This project has three interrelated objectives: (1) to provide structural information for the function of major voltage-gated potassium (Kv) channels in the heart, (2) to understand why mutations in Kv channel components lead to loss- or gain-of-function, and (3) to identify novel therapeutic strategies targeting cardiac Kv channels. The focus of this proposal is the slow delayed rectifier (IKs) channel. IKs has 2 major components: pore-forming KCNQ1 channel and auxiliary KCNE1 subunits. In human ventricles, IKs functions as a 'repolarization reserve': in response to b-adrenergic stimulation IKs increases its current amplitude to prevent excessive prolongation of action potential duration (APD). In human atria, IKs may be a liability factor for atrial fibrillation (AF). Eight 'gain-of-function'KCNQ1 mutations have been identified that are linked to familial AF. More importantly, KCNE1 upregulation has been reported for acquired AF due to valvular diseases, suggesting an increase in IKs under these conditions that can contribute to APD shortening and AF perpetuation. We have shown that another KCNE subunit expressed in human heart, KCNE2, is colocalized with KCNQ1 &KCNE1 in adult cardiac myocytes. It can associate with the IKs channel to form a KCNQ1/KCNE1/KCNE2 ternary complex. KCNE2 reduces the IKs current amplitude without affecting its gating kinetics. The importance of KCNE2 as a IKs regulator is highlighted by the identification of a familial AF-related mutation, R27C that negates the current suppressing effect of KCNE2 on IKs. The relationship between KCNE1 &KCNE2 in terms of their regulation of the IKs current amplitude in the heart is not clear. Nor is the mechanism(s) underlying their distinctly different effects on the KCNQ1 channel function. This project is designed to address these issues. We are 3 research groups with complementary expertise (Tseng - channel biophysics, Cui - computational modeling, and Tian - NMR) making a concerted effort to accomplish the following Specific Aims.
Aim 1 is to determine the packing and gating-associated movements of transmembrane helices (TMHs) in the KCNQ1 channel.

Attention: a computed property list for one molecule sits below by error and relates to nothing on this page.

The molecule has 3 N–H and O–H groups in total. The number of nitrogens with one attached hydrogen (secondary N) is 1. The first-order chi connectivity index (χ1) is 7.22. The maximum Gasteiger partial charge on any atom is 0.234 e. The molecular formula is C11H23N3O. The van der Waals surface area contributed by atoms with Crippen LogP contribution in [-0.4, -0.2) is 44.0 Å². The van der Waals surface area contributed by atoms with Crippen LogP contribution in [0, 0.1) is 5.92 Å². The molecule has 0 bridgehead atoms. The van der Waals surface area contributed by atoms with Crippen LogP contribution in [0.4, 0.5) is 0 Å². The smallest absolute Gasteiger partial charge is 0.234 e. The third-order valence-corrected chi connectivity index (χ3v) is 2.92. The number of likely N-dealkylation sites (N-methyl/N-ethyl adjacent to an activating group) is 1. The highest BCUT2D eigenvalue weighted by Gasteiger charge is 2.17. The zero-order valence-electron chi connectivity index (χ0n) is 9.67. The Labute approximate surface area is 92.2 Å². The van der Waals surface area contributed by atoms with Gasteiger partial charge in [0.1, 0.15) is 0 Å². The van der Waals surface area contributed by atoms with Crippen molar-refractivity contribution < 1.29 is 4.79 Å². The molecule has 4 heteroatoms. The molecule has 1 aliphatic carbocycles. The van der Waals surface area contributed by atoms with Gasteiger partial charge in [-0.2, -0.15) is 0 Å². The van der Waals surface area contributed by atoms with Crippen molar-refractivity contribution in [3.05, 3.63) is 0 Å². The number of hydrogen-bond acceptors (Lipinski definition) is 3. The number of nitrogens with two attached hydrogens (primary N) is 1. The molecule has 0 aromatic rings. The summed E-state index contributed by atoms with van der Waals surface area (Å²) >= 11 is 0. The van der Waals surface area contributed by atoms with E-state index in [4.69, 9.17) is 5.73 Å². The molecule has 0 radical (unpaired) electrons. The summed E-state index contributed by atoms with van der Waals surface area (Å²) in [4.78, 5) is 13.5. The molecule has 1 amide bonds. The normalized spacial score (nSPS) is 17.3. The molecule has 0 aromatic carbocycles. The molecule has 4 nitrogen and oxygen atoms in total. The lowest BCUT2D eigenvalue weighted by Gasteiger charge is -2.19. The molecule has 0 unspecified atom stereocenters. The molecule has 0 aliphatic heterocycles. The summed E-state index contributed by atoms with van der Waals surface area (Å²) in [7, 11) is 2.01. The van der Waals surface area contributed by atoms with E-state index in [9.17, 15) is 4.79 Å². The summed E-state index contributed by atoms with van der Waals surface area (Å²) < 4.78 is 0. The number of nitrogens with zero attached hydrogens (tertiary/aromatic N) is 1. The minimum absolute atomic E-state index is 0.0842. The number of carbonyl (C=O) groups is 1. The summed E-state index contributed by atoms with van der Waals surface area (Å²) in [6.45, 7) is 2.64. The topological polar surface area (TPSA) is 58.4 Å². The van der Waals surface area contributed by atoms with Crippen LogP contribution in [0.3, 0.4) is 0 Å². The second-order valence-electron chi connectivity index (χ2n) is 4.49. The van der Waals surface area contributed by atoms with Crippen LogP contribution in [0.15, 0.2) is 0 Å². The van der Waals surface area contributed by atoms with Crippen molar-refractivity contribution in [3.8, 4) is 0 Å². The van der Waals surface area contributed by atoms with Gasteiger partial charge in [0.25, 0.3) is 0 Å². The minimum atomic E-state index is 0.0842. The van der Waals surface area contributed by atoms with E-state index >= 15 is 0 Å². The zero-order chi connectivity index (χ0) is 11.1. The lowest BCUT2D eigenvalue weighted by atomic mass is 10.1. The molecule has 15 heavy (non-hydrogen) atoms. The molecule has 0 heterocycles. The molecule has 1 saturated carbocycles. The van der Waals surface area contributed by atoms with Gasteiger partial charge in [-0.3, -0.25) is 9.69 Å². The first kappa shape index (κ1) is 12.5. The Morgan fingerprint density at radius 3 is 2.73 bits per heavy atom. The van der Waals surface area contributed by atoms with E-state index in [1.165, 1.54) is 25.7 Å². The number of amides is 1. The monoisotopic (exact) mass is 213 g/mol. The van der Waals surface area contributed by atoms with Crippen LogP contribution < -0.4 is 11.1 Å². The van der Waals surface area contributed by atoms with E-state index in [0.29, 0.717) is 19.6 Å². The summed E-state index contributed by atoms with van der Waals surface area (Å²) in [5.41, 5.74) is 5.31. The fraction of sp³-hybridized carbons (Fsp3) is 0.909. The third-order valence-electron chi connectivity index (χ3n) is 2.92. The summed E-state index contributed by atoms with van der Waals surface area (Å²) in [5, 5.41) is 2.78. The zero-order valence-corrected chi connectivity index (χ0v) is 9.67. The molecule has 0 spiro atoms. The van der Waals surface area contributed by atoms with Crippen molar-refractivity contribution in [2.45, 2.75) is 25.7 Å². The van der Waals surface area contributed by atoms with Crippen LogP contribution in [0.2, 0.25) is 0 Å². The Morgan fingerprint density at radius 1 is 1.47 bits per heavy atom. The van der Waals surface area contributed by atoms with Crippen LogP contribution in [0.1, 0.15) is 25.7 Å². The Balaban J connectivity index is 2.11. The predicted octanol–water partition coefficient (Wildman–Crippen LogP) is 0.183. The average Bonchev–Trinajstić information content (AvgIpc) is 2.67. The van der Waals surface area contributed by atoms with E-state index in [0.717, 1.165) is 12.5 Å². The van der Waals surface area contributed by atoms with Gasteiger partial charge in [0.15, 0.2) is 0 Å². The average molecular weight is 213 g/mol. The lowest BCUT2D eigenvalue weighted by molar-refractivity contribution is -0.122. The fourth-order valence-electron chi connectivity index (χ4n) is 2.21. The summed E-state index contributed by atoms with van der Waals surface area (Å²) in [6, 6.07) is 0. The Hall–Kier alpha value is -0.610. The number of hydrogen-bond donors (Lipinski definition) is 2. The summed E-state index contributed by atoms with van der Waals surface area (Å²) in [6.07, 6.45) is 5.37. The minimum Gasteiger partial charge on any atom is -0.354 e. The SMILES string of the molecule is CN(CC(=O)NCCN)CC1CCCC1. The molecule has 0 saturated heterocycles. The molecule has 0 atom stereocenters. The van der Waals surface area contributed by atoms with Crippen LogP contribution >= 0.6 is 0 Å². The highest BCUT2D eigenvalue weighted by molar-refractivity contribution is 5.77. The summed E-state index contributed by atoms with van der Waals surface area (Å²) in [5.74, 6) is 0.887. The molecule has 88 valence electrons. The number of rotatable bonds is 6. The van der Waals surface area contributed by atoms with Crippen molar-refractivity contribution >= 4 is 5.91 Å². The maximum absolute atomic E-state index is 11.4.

Aim 2 is to determine the impact of KCNE1 association on the TMH interactions in the KCNQ1 channel, and the contacts between KCNE1 &KCNQ1.
Aim 3 is to determine the contacts between KCNE2 &KCNQ1 and the state-dependence of such contacts. Spatial relationships determined in these experiments will be used to constrain KCNQ1 homology models in open &closed states. We will also dock the KCNE NMR structures, after refinement, to the KCNQ1 homology models in a manner consistent with experimental data. Finally, we will test whether membrane permeable KCNE2-mimetic peptides can disrupt KCNQ1/KCNE2 interactions and increase the IKs current amplitude in cardiac myocytes (Aim 4). This could provide insights into the relationship between KCNE1 &KCNE2 in terms of IKs amplitude regulation. It also serves as a prototype for therapeutic peptides targeting KCNQ1/KCNE interactions.

Public Health Relevance

Information from this project will help answer 3 questions of clinical relevance: (1) How do genetic mutations in the IKs channel components lead to loss- or gain-of-function? (2) What is the relationship between KCNE1 &KCNE2 in terms of their regulation of the IKs current amplitude in the heart? (3) Can one manipulate the IKs current amplitude in cardiac myocytes by disrupting KCNQ1/KCNE interactions using membrane-permeable KCNE-specific peptides?

National Institute of Health (NIH)
National Heart, Lung, and Blood Institute (NHLBI)
Research Project (R01)
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Electrical Signaling, Ion Transport, and Arrhythmias Study Section (ESTA)
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Krull, Holly
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Virginia Commonwealth University
Schools of Medicine
United States
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